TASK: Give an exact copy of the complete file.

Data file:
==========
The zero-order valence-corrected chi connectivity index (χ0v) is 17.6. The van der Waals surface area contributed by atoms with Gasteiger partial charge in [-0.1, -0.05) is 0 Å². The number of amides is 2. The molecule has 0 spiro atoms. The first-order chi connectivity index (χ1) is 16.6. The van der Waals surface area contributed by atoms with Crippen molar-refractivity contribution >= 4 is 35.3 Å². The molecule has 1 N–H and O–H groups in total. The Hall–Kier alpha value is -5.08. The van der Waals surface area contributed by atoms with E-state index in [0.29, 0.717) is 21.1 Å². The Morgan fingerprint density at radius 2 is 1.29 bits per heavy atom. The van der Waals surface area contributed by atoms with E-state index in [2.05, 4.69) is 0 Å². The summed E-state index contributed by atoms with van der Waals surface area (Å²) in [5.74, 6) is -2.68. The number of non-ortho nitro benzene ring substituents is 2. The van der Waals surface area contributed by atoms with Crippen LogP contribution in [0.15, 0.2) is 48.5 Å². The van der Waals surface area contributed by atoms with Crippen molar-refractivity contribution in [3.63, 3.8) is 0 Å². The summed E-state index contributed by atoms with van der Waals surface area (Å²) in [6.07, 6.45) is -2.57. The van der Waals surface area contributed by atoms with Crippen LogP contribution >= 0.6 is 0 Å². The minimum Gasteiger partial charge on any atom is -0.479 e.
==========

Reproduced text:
The zero-order valence-corrected chi connectivity index (χ0v) is 17.6. The van der Waals surface area contributed by atoms with Gasteiger partial charge in [-0.1, -0.05) is 0 Å². The number of amides is 2. The molecule has 0 spiro atoms. The first-order chi connectivity index (χ1) is 16.6. The van der Waals surface area contributed by atoms with Crippen molar-refractivity contribution >= 4 is 35.3 Å². The molecule has 1 N–H and O–H groups in total. The Hall–Kier alpha value is -5.08. The van der Waals surface area contributed by atoms with E-state index in [0.29, 0.717) is 21.1 Å². The Morgan fingerprint density at radius 2 is 1.29 bits per heavy atom. The van der Waals surface area contributed by atoms with E-state index in [2.05, 4.69) is 0 Å². The summed E-state index contributed by atoms with van der Waals surface area (Å²) in [5.74, 6) is -2.68. The number of non-ortho nitro benzene ring substituents is 2. The van der Waals surface area contributed by atoms with Crippen LogP contribution in [0.15, 0.2) is 48.5 Å². The van der Waals surface area contributed by atoms with Crippen molar-refractivity contribution in [3.63, 3.8) is 0 Å². The summed E-state index contributed by atoms with van der Waals surface area (Å²) in [6.07, 6.45) is -2.57. The van der Waals surface area contributed by atoms with Crippen LogP contribution >= 0.6 is 0 Å². The minimum Gasteiger partial charge on any atom is -0.479 e.